Audiences will find echoes of both Kafka and Orwell in the film, as Ayoade has updated The Double to incorporate the twentieth-century dystopian visions that Dostoevsky’s work anticipated. Indeed, the society depicted in the film combines some of the worst flaws of both capitalism and socialism, presenting these in a comic, grotesque form. The personality cult surrounding the Colonel (James Fox), the big cheese at the office, brings to mind Stalin’s Soviet Union or contemporary North Korea. On the other hand, Melanie’s violent video games and the clips from the cop show The Replicator rather bring to mind the 1980’s USA. Much filming actually took place at an abandoned business park near Wokingham, England; the soulless apartment block where Simon and Hannah reside smacks of an urban planning project gone awry.

The soundtrack is similarly eclectic, including memorable offerings from Japan (Kyu Sakamato, Jackey Yoshikawa & His Blue Comets), South Korea (Kim Jung Mi), and American country in a Finnish incarnation (Danny & The Islanders). These catchy songs of the 1960s and 1970s feel canned to a contemporary audience, as though the denizens of Ayoade’s world are being fed a diet of sentimental music as a palliative to counter the drudgery of their everyday existence. A sharp contrast to this style is provided by Andrew Hewitt’s menacing orchestral score, which accompanies many of the film’s most dramatic moments.

doubleOne criticism leveled against The Double is that it draws too heavily on previous films. Ryan Gilbey (2014) in The New Statesman calls the movie a “case of homage overload,” arguing Ayoade’s film is derivative of classics such as Terry Gilliam’s Brazil (1985), David Lynch’s Eraserhead (1977), Roman Polanski’s The Tenant (Le Locataire, 1976), as well as the work of Finnish auteur Aki Kaurismäki. While these influences are present, we should not underestimate how Dostoevsky’s novella itself also shaped the film. The film’s dim lighting and its yellow-green color palette in particular create an oppressive Dostoevskian mood. When Goliadkin describes how “the sullied green, smoke-stained dusty walls of his tiny little room glanced familiarly at him” (Dostoevskii 1972:109), those lines could well serve as a set description for several scenes in the film.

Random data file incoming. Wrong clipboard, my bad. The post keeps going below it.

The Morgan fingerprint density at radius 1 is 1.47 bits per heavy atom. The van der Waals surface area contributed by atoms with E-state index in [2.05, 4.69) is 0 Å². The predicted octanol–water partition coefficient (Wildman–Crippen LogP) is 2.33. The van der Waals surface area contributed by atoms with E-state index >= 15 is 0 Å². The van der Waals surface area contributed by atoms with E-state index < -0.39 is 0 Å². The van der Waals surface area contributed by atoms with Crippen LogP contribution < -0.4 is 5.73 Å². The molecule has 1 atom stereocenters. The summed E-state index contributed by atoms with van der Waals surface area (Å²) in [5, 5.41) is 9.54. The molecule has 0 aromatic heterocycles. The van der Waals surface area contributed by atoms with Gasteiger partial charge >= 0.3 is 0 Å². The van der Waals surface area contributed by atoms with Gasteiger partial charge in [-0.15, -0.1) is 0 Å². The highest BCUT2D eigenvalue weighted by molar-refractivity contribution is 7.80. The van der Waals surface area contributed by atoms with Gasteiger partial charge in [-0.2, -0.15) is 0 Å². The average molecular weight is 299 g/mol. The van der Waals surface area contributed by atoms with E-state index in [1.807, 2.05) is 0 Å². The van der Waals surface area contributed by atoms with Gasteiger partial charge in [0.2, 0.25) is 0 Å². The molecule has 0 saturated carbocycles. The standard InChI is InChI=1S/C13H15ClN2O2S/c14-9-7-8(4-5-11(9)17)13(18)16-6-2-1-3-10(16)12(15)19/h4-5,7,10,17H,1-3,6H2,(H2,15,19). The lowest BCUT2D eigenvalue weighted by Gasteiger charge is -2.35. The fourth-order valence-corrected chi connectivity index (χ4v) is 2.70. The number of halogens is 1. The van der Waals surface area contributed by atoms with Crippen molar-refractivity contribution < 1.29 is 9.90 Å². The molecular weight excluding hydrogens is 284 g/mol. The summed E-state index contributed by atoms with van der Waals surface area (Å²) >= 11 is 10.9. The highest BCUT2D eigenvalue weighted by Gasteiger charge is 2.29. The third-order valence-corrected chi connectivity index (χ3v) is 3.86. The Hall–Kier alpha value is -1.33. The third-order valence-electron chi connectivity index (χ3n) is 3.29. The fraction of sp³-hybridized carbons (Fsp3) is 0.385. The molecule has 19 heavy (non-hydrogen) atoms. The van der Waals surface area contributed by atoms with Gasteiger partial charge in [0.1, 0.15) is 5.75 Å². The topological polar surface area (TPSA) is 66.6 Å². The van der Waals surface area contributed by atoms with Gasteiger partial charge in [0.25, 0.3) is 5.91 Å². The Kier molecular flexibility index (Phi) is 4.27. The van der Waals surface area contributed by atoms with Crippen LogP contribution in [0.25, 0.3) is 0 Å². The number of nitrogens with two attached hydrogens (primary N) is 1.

Ayoade’s sound effects also owe a debt to Dostoevsky. The novella describes how on a November evening the wind howled against the lampposts, creating an “endless squeaking, jangling concert, so familiar to every inhabitant of St. Petersburg” (Dostoevskii 1972: 355). The film’s disturbing industrial soundscape echoes the eerie metallic sounds of Dostoevsky’s city.

Nigel Andrews (2014), writing for The Financial Times, dismisses Ayoade’s The Double as being “a long way from Dostoevsky.” Such an assessment is mistaken. Ayoade certainly did not set out to create a faithful cinematic rendition of Dostoevsky’s novella. However, the film’s stellar cast, experimental camera work and psychological inquiry do justice to its rich source material, while its humorous dialogue and tight plotting guarantee its accessibility. Ultimately, the film’s greatest strength may lie in its ability to make Dostoevsky speak anew to a broad contemporary audience.

Connor Doak
University of Bristol

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Works Cited

Andrews, Nigel. (2014). “The Double—film review.” The Financial Times. 3 April.

Dostoevskii, F.M. (1972) Polnoe sobranie sochinenii v tridtsati tomakh. Tom pervyi. Bednye liudi. Povesti i rasskazy. 1846-1847. Leningrad: Nauka.

Gilbey, Ryan. (2014). “A case of homage overload: The Double by Richard Ayoade.” The New Statesman. 3 April.


The Double, UK, 2013
Color, 93 minutes
Director: Richard Ayoade
Script: Richrad Ayoade, Fyodor Dostoevsky, Avi Korine
Cast: Sally Hawkins, Jesse Eisenberg, Mia Wasikowska, Noah Taylor, Chris O’Dowd, Wallace Shawn, James Fox, Paddy Considine
Music: Andrew Hewitt
DoP: Erik Wilson
Editor: Nick Fenton
Production Design: David Crank
Costume Design: Jacqueline Durran
Producers: Amina Dasmal, Robin C. Fox
Production: Alcove Entertainment, Attercop Productions, BFI.

Richard Ayoade: The Double (2013)

reviewed by Connor Doak© 2014

Updated: 04 Jul 14